Is snoring bad for your health

A picture of Charles Mok

Charles Mok

Book Now

Is snoring bad for your health?

Snoring can be annoying for the bed partner, and unknown to the offender.Other than the offensive sound of snoring, why worry?

Sleep apnea is a major cause of aging, and is grossly underdiagnosed.Sleep apnea, specifically obstructive sleep apnea is a condition where the individual stops breathing or the flow of air into the lungs is impaired for at least 10 seconds 5 or more times per hour.

Here are some of the health effects of untreated sleep apnea:

  • Weight gain
  • Diabetes
  • Cardiovascular disease
  • Certain cancers
  • Depression
  • Daytime sleepiness
  • Auto accidents.

What causes snoring?

Generally, snoring is caused by a narrowing of your airway caused by relaxation of the roof of your mouth and tongue, which narrows the air passage.The air then vibrates your tissues and causes the snoring sound.

What causes sleep apnea?

The same cause as snoring for most people but apnea results in a lack of airflow that eventually causes slight arousal so that your airway opens back up so you can get oxygen.Because of this repeated interference of airflow that leads to arousals (not quite awakening in most cases) restorative sleep is reduced.It is believed that this reduction of restorative sleep leads to not only daytime fatigue but also health deterioration.

Is sleep apnea serious?

Mild sleep apnea, defined as 5 to 15 events per hour is associated with some health deterioration, whereas severe sleep apnea, defined as 30 or more events per hour is associated with a 3 times increase risk of dying in the next 20 years.Yes, it is very serious.

How common is sleep apnea?

This question has been asked by scientists for decades, and the answer keeps changing.The changing answer is not caused by poor data, but is caused by two factors:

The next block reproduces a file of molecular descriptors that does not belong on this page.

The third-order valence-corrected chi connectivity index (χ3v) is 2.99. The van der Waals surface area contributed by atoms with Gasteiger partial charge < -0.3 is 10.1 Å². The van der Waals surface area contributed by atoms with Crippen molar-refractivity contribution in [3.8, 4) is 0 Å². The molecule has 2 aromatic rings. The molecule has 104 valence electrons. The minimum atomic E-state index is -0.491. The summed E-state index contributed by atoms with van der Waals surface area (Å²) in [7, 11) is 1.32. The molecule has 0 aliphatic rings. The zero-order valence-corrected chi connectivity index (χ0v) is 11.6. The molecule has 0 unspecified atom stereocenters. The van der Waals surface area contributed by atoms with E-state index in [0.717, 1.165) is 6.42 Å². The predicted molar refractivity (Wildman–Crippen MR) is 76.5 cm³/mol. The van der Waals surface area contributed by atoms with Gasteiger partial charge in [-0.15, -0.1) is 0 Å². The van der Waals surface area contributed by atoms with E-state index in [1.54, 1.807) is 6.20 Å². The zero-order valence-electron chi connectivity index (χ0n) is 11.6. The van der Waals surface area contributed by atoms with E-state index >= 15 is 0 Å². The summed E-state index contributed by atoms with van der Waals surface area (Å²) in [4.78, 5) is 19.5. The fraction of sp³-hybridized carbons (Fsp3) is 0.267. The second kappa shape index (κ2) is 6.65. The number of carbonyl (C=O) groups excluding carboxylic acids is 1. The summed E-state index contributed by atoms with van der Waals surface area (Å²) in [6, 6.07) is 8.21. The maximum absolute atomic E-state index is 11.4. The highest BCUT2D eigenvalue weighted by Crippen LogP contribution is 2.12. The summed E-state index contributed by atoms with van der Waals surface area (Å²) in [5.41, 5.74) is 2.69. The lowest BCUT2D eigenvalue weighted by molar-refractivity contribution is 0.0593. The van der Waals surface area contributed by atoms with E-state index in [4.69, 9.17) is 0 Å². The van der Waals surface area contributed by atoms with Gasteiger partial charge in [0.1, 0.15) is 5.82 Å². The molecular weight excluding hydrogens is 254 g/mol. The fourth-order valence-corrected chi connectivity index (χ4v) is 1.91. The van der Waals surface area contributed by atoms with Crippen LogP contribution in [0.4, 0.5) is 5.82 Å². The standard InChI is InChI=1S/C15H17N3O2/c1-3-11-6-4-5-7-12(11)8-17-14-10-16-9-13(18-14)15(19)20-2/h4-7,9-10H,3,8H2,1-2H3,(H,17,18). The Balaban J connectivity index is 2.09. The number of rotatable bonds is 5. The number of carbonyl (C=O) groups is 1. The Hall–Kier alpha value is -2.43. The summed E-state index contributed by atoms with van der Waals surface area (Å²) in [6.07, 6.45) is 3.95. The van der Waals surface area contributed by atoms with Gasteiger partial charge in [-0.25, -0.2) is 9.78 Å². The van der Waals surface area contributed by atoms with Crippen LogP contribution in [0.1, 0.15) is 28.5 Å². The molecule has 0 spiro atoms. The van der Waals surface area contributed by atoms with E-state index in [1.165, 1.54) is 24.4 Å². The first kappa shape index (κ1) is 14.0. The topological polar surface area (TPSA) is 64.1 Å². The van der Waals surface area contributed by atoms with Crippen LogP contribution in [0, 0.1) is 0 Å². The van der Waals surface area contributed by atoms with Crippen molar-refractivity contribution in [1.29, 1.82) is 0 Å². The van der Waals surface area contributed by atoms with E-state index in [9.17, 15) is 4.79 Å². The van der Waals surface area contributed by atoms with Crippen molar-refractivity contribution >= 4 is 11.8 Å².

1:in the last 40 years (since the first major study of the incidence of sleep apnea in the general population was done) we as a society have gotten heavier.There is a clear link between sleep apnea and obesity.Sleep apnea leads to obesity.Obesity leads to sleep apnea.

2:The criteria to define sleep apnea have changed.In 2012 the American Academy of Sleep Medicine redefined sleep apnea as having 5 or more events per hour with a 10-second interruption of airflow and a 3% reduced blood oxygen level as clinically meaningful sleep apnea.The prior criteria had been a 4% reduction of blood oxygen content.

In the 1980’s a randomized study of employed people ages, 30-60 found that 9% of women and 24% of men had mild to severe sleep apnea as defined by Apnea-Hypopnea Index (AHI) 4%.The AHI is the score we use to grade sleep apnea severity.

In 2015, a randomized study using the 2012 criteria of AHI 3% found that 60.8% of women and 83.8% of men had sleep apnea (AHI 3% of 5 or greater).This study was done in Switzerland and the participants were an average age of 60 (vs 30-60 years old in the Wisconsin study) and used the lower threshold of 3% (vs 4%) decrease of oxygen in the blood.

There have been numerous studies trying to identify the prevalence of sleep apnea, and there is disagreement as to what constitutes clinically significant sleep apnea.

Experts (American Academy of Sleep Medicine) consider AHI 3% of 5 or more events per hour to be clinically meaningful and treatment should be guided based on the AHI score and the clinical picture.For example, someone with a score of 7 (AHI 3% of 7 events per hour) and high blood pressure should be treated (we will get into treatment shortly) to improve their health and longevity.